When the trader Herrmann Schirmer opened a grocer’s shop in Leipzig in 1854, nobody would have imagined that some 150 years later it would turn out to be one of Germany’s most modern and efficient large-scale coffee roasting houses. But the smell of coffee was in the air just 20 years after the Leipzig opening. Under new ownership, the site was reconstructed to host a small coffee roasting facility. After the War, the company settled first in Bavaria and afterwards in Bochum in the heart of the Rhine-Ruhr area. In 1965, the company took over the renowned Dortmund roasting plant KA-I-RO and made that city the company’s headquarters. The Leipzig branch, left on socialist grounds in the former German Democratic Republic, had placed under state control and ownership, but was later privatized again when both German states reunited in 1990. Two years later, Schirmer Kaffee became part of the Swiss trading giant, Valora Holding AG. In 2002, the company saw the commissioning and construction of a completely new production premises in Dortmund, to be followed by the introduction of an integrated management system, according to DIN EN ISO 9001:2000, HACCP and IFS. Currently, the Schirmer Kaffee GmbH has around 74 employees and produces over 9,000 tons of coffee per year for domestic consumption and exports worldwide.
A SUCCESS STORY OF ITS OWN
In the years before the construction of the new facility, Schirmer’s roasting capacities in the old Dortmund plant were by far exhausted and the coffee had to be roasted externally. The idea was born that a new processing plant should be constructed on virgin soil in the outskirts of the city. Roasting machines and plant manufacturer Probat was involved in the planning process from the beginning, and presented the first theoretical concept as early as mid-1995. Having lost some of its dynamics of the early days the project got a new push when the city administration, after lengthy talks, offered the company two attractive construction sites. In 2000, Probat presented a layout of a tailor-made state-of-the-art production plant including traditional Probat machines and tried and tested batch roasters (RZ-4000) and continuous roasters (RC 750). For packaging, Schirmer wanted ICA machines with proven and reliable quality. The problem was that the layout had to be made on a “turn-key-basis” without knowing the dimensions of the new building. Only one thing was clear: Schirmer wanted to start production in December 2001. In November 2000, Probat was given the job by the Schirmer and Valora management. Construction started in early May 2001 and was finished right on schedule, in December.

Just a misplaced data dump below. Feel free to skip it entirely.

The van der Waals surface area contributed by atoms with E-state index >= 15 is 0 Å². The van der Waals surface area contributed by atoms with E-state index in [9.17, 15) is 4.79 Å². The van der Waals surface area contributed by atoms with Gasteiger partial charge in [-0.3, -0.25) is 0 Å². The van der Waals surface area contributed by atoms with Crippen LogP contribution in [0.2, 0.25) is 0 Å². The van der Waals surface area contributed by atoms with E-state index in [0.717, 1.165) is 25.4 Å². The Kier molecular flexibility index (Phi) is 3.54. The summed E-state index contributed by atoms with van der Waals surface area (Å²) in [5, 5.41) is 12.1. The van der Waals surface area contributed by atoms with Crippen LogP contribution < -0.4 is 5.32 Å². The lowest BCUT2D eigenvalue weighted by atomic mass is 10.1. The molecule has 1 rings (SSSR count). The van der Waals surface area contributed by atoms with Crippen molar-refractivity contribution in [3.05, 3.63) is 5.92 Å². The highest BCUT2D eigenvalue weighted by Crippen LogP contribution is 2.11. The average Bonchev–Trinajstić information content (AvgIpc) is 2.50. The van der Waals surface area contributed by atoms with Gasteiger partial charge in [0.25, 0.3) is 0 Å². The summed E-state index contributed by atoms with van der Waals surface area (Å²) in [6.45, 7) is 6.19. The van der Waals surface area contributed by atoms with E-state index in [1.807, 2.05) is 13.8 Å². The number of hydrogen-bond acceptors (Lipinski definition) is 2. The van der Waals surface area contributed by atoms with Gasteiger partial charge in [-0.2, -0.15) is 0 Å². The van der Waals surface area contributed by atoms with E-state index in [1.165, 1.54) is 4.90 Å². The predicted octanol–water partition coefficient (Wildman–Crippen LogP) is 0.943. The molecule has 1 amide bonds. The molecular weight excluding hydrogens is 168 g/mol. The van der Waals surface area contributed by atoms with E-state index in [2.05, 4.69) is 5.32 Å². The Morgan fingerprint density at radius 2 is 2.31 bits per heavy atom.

HIGH-QUALITY AND WIDE-RANGING
Motivated employees with specialists in all fields -- from purchasing to delivery and export -- ensure that all aspects of production run smoothly and professionally. High-quality raw coffees are processed flexibly to produce superior products. Schirmer produces for partner brands as well as for its own brands in the catering, food retail and export fields. With its competence and experience in purchasing and processing raw coffee, the company offers its customers an optimal combination of quality, delivery time and service, and makes it the right partner for national and international cooperation. Schirmer’s own branded products range from whole beans in valve-sealed bags of up to 1,000 grams, to ground coffee either in packets or vacuum-packed to tins in quantities of 250 and 500 grams. Others are hot drinks which include tea, chocolate, cappuccino, freeze-dried coffee, convenience products like biscuits, sugar, and milk, as well as serviettes, doilies and other service articles.
Tea & Coffee - November/December, 2005